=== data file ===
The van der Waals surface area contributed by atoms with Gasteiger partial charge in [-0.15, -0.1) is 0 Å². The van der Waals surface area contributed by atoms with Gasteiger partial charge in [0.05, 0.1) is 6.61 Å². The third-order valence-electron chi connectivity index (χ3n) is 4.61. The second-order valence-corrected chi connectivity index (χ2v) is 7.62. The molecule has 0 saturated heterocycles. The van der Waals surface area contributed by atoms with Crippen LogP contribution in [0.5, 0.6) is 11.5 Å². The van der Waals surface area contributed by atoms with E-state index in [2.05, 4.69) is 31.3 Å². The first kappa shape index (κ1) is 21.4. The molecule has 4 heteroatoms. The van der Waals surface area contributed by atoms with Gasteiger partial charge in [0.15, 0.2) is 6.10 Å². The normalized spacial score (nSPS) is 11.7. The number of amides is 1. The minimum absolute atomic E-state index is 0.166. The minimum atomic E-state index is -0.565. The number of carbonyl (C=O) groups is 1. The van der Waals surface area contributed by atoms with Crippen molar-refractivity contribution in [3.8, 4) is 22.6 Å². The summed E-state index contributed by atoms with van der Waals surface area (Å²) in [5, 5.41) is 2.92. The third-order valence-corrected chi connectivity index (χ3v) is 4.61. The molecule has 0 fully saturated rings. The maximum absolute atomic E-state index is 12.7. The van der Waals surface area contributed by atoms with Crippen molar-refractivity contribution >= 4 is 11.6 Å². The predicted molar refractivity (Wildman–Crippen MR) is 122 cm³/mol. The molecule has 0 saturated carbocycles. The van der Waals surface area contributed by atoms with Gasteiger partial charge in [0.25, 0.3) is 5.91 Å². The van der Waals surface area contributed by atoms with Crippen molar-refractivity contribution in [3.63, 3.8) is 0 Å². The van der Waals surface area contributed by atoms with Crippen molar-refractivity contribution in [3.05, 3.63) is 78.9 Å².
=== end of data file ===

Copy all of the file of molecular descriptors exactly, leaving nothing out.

The van der Waals surface area contributed by atoms with Gasteiger partial charge in [-0.15, -0.1) is 0 Å². The van der Waals surface area contributed by atoms with Gasteiger partial charge in [0.05, 0.1) is 6.61 Å². The third-order valence-electron chi connectivity index (χ3n) is 4.61. The second-order valence-corrected chi connectivity index (χ2v) is 7.62. The molecule has 0 saturated heterocycles. The van der Waals surface area contributed by atoms with Crippen LogP contribution in [0.5, 0.6) is 11.5 Å². The van der Waals surface area contributed by atoms with E-state index in [2.05, 4.69) is 31.3 Å². The first kappa shape index (κ1) is 21.4. The molecule has 4 heteroatoms. The van der Waals surface area contributed by atoms with Gasteiger partial charge in [0.15, 0.2) is 6.10 Å². The normalized spacial score (nSPS) is 11.7. The number of amides is 1. The minimum absolute atomic E-state index is 0.166. The minimum atomic E-state index is -0.565. The number of carbonyl (C=O) groups is 1. The van der Waals surface area contributed by atoms with Crippen molar-refractivity contribution in [3.8, 4) is 22.6 Å². The summed E-state index contributed by atoms with van der Waals surface area (Å²) in [5, 5.41) is 2.92. The third-order valence-corrected chi connectivity index (χ3v) is 4.61. The molecule has 0 fully saturated rings. The maximum absolute atomic E-state index is 12.7. The van der Waals surface area contributed by atoms with Crippen molar-refractivity contribution >= 4 is 11.6 Å². The predicted molar refractivity (Wildman–Crippen MR) is 122 cm³/mol. The molecule has 0 saturated carbocycles. The van der Waals surface area contributed by atoms with Gasteiger partial charge in [0.25, 0.3) is 5.91 Å². The van der Waals surface area contributed by atoms with Crippen molar-refractivity contribution in [3.63, 3.8) is 0 Å². The van der Waals surface area contributed by atoms with Crippen molar-refractivity contribution in [3.05, 3.63) is 78.9 Å².